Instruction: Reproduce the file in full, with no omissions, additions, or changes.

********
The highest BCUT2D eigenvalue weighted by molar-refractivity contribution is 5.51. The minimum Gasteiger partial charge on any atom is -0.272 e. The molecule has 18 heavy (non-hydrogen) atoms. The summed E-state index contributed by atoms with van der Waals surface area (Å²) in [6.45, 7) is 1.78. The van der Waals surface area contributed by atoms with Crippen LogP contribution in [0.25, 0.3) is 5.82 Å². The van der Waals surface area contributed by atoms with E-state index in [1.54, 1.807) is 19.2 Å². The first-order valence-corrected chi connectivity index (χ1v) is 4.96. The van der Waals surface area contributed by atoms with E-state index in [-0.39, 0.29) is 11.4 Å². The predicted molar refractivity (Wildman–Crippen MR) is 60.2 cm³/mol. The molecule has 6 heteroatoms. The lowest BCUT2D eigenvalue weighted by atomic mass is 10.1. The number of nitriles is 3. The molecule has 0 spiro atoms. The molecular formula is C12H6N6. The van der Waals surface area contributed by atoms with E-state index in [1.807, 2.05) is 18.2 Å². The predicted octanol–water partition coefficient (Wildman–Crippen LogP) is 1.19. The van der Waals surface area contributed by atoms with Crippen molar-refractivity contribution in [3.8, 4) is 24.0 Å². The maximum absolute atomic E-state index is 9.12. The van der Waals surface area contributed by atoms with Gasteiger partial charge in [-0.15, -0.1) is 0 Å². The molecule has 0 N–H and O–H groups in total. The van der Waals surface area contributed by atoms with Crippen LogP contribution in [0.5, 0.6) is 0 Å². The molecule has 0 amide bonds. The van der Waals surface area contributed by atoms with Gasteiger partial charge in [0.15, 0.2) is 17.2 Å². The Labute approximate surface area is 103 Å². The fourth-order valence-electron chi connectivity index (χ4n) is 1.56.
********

The highest BCUT2D eigenvalue weighted by molar-refractivity contribution is 5.51. The minimum Gasteiger partial charge on any atom is -0.272 e. The molecule has 18 heavy (non-hydrogen) atoms. The summed E-state index contributed by atoms with van der Waals surface area (Å²) in [6.45, 7) is 1.78. The van der Waals surface area contributed by atoms with Crippen LogP contribution in [0.25, 0.3) is 5.82 Å². The van der Waals surface area contributed by atoms with E-state index in [1.54, 1.807) is 19.2 Å². The first-order valence-corrected chi connectivity index (χ1v) is 4.96. The van der Waals surface area contributed by atoms with E-state index in [-0.39, 0.29) is 11.4 Å². The predicted molar refractivity (Wildman–Crippen MR) is 60.2 cm³/mol. The molecule has 6 heteroatoms. The lowest BCUT2D eigenvalue weighted by atomic mass is 10.1. The number of nitriles is 3. The molecule has 0 spiro atoms. The molecular formula is C12H6N6. The van der Waals surface area contributed by atoms with E-state index in [1.807, 2.05) is 18.2 Å². The predicted octanol–water partition coefficient (Wildman–Crippen LogP) is 1.19. The van der Waals surface area contributed by atoms with Crippen molar-refractivity contribution in [3.8, 4) is 24.0 Å². The maximum absolute atomic E-state index is 9.12. The van der Waals surface area contributed by atoms with Gasteiger partial charge in [-0.15, -0.1) is 0 Å². The molecule has 0 N–H and O–H groups in total. The van der Waals surface area contributed by atoms with Crippen LogP contribution in [0.5, 0.6) is 0 Å². The molecule has 0 amide bonds. The van der Waals surface area contributed by atoms with Gasteiger partial charge in [0.15, 0.2) is 17.2 Å². The Labute approximate surface area is 103 Å². The fourth-order valence-electron chi connectivity index (χ4n) is 1.56.